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Nice looking car...............
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Old 11-19-2013, 09:44 PM   #67
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Nice looking car...............
Hmmmm... wondering why orange is for sale.....
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Old 11-20-2013, 12:49 AM   #68
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I've been a big fan of Team Associated, and who knows how much money I've sent their way. Between my TC4 and TC6.1 I've spent what some people spend on college. While my first reaction to seeing the new kit come out was excitement and awe, I am sorry to say that I'm a little disappointed in a few aspects of the 6.2.

For starters, the FIRST thing I would've changed would have been the suspension plastics! Even BRAND NEW there was an abundant amount of 'slop' in the movement of the steering blocks, C-hubs, and rear uprights. I come to find out that it's something they left alone? Really? AE didn't fix the jiggle in all 4 wheels?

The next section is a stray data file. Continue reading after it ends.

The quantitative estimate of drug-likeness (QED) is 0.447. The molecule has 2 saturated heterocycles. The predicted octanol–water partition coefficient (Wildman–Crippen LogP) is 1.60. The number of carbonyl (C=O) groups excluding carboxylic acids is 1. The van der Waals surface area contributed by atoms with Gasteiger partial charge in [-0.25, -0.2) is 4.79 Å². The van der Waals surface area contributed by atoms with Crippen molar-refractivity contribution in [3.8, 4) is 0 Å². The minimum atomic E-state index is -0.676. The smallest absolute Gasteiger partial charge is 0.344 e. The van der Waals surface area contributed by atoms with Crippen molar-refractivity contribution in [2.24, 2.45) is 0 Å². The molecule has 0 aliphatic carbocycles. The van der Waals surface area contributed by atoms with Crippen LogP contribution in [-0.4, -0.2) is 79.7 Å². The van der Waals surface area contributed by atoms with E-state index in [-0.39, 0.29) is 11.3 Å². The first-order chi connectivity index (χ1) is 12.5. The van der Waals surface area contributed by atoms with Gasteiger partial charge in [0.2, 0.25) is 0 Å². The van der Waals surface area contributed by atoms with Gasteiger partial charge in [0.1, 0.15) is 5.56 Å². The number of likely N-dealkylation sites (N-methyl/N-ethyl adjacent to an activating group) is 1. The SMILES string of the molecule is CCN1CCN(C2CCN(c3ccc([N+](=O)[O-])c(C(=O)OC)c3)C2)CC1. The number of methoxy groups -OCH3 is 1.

On that same note, I wish AE would take a look at their ball-cups (tie rod ends) and think of a redesign. They're a little wimpy and I feel that I've replaced more than a few on a regular basis because it'd loosened up too much.

Secondly, while they did fix the problem of the bulkhead-mounted hinge pin blocks, the new chassis-mounted blocks are still but plastic inserts! The Exotek chassis conversion for the 6.1, X-Ray, ARC, and probably others have a metal-on-metal connection, providing for a near frictionless joint. Anchoring both ends of the hinge pin in grippy plastic (granted, I've not had the chance to play with the car yet) seems like a bad idea. You are then relying on the arm to rotate around the hinge pin, rather than having the hinge pin ball-end rotate in the ball socket AND arm rotate around the pin.